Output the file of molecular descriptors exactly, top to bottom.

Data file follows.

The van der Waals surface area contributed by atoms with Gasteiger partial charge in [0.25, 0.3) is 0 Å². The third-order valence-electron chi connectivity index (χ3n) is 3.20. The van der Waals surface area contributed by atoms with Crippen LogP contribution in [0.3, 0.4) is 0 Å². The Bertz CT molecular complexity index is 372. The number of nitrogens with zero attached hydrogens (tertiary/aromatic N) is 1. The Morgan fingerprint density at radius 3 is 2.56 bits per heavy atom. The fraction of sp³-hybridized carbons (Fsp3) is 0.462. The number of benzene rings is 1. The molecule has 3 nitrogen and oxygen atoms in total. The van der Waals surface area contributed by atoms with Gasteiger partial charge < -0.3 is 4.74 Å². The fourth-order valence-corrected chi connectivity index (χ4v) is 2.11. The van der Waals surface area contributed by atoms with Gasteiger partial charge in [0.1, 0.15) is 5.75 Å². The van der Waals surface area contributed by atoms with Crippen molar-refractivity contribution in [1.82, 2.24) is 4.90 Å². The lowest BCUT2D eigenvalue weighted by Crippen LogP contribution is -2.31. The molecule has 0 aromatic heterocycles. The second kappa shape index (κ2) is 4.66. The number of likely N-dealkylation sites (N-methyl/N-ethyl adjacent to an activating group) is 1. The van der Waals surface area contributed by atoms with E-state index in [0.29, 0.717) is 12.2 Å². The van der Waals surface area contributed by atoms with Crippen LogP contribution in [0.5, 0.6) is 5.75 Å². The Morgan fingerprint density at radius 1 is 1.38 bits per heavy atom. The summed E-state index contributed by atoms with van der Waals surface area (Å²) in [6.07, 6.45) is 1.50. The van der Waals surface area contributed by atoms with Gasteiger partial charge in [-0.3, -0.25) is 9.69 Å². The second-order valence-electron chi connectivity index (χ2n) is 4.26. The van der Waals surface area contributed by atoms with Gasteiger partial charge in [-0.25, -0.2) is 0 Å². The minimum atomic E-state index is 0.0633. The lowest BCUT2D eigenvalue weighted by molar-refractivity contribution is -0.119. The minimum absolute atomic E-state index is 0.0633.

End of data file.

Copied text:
The van der Waals surface area contributed by atoms with Gasteiger partial charge in [0.25, 0.3) is 0 Å². The third-order valence-electron chi connectivity index (χ3n) is 3.20. The van der Waals surface area contributed by atoms with Crippen LogP contribution in [0.3, 0.4) is 0 Å². The Bertz CT molecular complexity index is 372. The number of nitrogens with zero attached hydrogens (tertiary/aromatic N) is 1. The Morgan fingerprint density at radius 3 is 2.56 bits per heavy atom. The fraction of sp³-hybridized carbons (Fsp3) is 0.462. The number of benzene rings is 1. The molecule has 3 nitrogen and oxygen atoms in total. The van der Waals surface area contributed by atoms with Gasteiger partial charge < -0.3 is 4.74 Å². The fourth-order valence-corrected chi connectivity index (χ4v) is 2.11. The van der Waals surface area contributed by atoms with Gasteiger partial charge in [0.1, 0.15) is 5.75 Å². The van der Waals surface area contributed by atoms with Crippen molar-refractivity contribution in [1.82, 2.24) is 4.90 Å². The lowest BCUT2D eigenvalue weighted by Crippen LogP contribution is -2.31. The molecule has 0 aromatic heterocycles. The second kappa shape index (κ2) is 4.66. The number of likely N-dealkylation sites (N-methyl/N-ethyl adjacent to an activating group) is 1. The van der Waals surface area contributed by atoms with E-state index in [0.29, 0.717) is 12.2 Å². The van der Waals surface area contributed by atoms with Crippen LogP contribution in [0.5, 0.6) is 5.75 Å². The Morgan fingerprint density at radius 1 is 1.38 bits per heavy atom. The summed E-state index contributed by atoms with van der Waals surface area (Å²) in [6.07, 6.45) is 1.50. The van der Waals surface area contributed by atoms with Gasteiger partial charge in [-0.3, -0.25) is 9.69 Å². The second-order valence-electron chi connectivity index (χ2n) is 4.26. The van der Waals surface area contributed by atoms with Gasteiger partial charge in [-0.25, -0.2) is 0 Å². The minimum atomic E-state index is 0.0633. The lowest BCUT2D eigenvalue weighted by molar-refractivity contribution is -0.119. The minimum absolute atomic E-state index is 0.0633.